IP SAN (Internet Protocol storage area network) performance is nothing to sniff at either with Iometer reporting raw read and write speeds of 9Gbits/sec and 9.2Gbits/sec for a 500GB target. We created a dual 10GbE MPIO link to the target and saw Iometer read and write speeds ramp up to 17.5Gbits/sec and 16.2Gbits/sec.

Data protection

The main Storage Manager app is used to create snapshots for NAS shares and iSCSI LUNs and we could schedule them for as often as every five minutes. The Snapshot Manager gets a refresh in QTS 4.3 with the Timeline view making it even easier to locate snapshots and recover from them. 

The Q’centre app can be run locally or virtualised and provides a
central console for managing all your Qnap appliances.

To restore data, we selected a snapshot and could recover it all using the Revert option, download selected folders or mount snapshots as shares and browse their files. Smart snapshots save storage space as the appliance only takes the next snapshot if the data has changed since the last one.

All local, remote, Rsync, and iSCSI LUN backups are managed by the Hybrid Backup Sync app. Load the Cloud Backup Sync feature and it adds facilities for managing backups to providers such as Amazon, Azure and Google Cloud Storage. 

The app also handles off-site backup using RTRR (real-time remote replication) which runs one-way or two-way syncs between folders on local and remote Qnap NAS appliances. The Qsync Central app looks after Windows and Mac client backup by providing real-time, two-way folder syncing.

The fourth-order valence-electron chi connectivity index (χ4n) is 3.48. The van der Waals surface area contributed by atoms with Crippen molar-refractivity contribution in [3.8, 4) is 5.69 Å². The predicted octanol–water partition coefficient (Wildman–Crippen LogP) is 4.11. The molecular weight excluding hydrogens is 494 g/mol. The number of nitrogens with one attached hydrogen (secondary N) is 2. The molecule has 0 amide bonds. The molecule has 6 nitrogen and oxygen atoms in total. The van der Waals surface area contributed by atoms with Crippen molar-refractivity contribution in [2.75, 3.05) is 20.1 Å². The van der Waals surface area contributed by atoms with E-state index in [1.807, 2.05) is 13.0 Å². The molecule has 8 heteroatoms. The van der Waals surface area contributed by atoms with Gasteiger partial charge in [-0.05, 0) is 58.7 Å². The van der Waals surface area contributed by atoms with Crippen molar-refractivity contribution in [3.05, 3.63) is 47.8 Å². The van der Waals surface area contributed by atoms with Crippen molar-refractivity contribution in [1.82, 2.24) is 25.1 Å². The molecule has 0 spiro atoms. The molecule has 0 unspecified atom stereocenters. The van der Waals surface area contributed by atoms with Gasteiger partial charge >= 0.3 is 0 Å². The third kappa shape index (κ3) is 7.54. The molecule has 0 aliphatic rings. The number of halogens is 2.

Pricing and conclusion 

Apart from the size restrictions on the two outer PCI-Express slots, there’s little else to criticise the TVS-1282 for. It combines a wealth of storage permutations in a well-built chassis with a powerful and versatile hardware package.

Qnap’s data protection features make it a great backup repository and its virtualisation apps are unbeatable. It delivers top NAS and IP SAN performance while the new QTS 4.3 software will make a great NAS appliance even better.

It’s also pretty good value and suitable for a range of budgets. As mentioned above, the TVS-1282 comes in eight different configurations. Here they are, along with the price that we’ve seen each model selling for (without disks): 

  • TVS-1282-i3-8G: Intel Core i3-6100, 8GB DDR4 RAM, 250W power supply – from $2,585
  • TVS-1282-i5-16G: Intel Core i5-6500, 16GB DDR4 RAM, 250W power supply – from $3,010
  • TVS-1282-i5-16G-450W – Intel Core i5-6500, 16GB DDR4 RAM, 450W power supply – from $3,568
  • TVS-1282-i7-32G: Intel Core i7-6700, 32GB DDR4 RAM, 250W power supply – from $3,971
  • TVS-1282-i7-64G: Intel Core i7-6700, 64GB DDR4 RAM, 250W power supply – from $4,319
  • TVS-1282-i7-32G-450W: Intel Core i7-6700, 32GB DDR4 RAM, 450W power supply – from $4,375
  • TVS-1282-i7-64G-450W: Intel Core i7-6700, 64GB DDR4 RAM, 450W power supply – from $4,804 (or $5,572 with 8 x Seagate 1TB IronWolf NAS drives).

This article originally appeared at IT Pro.

The Qnap TVS-1282 offers excellent data protection and virtualisation tools, along with loads of storage capabilities and several configuration options for various budgets, making it a superb all-round NAS appliance for businesses that need one device for many jobs.
From $2585 AUD (TVS-1282-i3-8G without disks)
8x hot-swappable LFF bays (3.5/2.5in SATA III/II HDD/SSD), 4 x hot-swappable SFF bays (2.5in SATA III/II HDD/SSD), 2 x M.2 SATA III SSD slots; 3.7GHz dual-core Intel Core i3-6100, 3.2GHz quad-core Core i5-6500 or 3.4GHz quad-core Intel Core i7-6700 processor; 8GB, 16GB, 32GB or 64GB RAM; RAID 0, 1, 10, 5, 6, hot-spare and JBOD options; 4 x Gigabit Ethernet, 5 x USB 3.0 and 3 x HDMI ports; 1 x PCIe Gen3 x8, 2 x PCIe Gen3 x4.
Copyright © ITPro, Dennis Publishing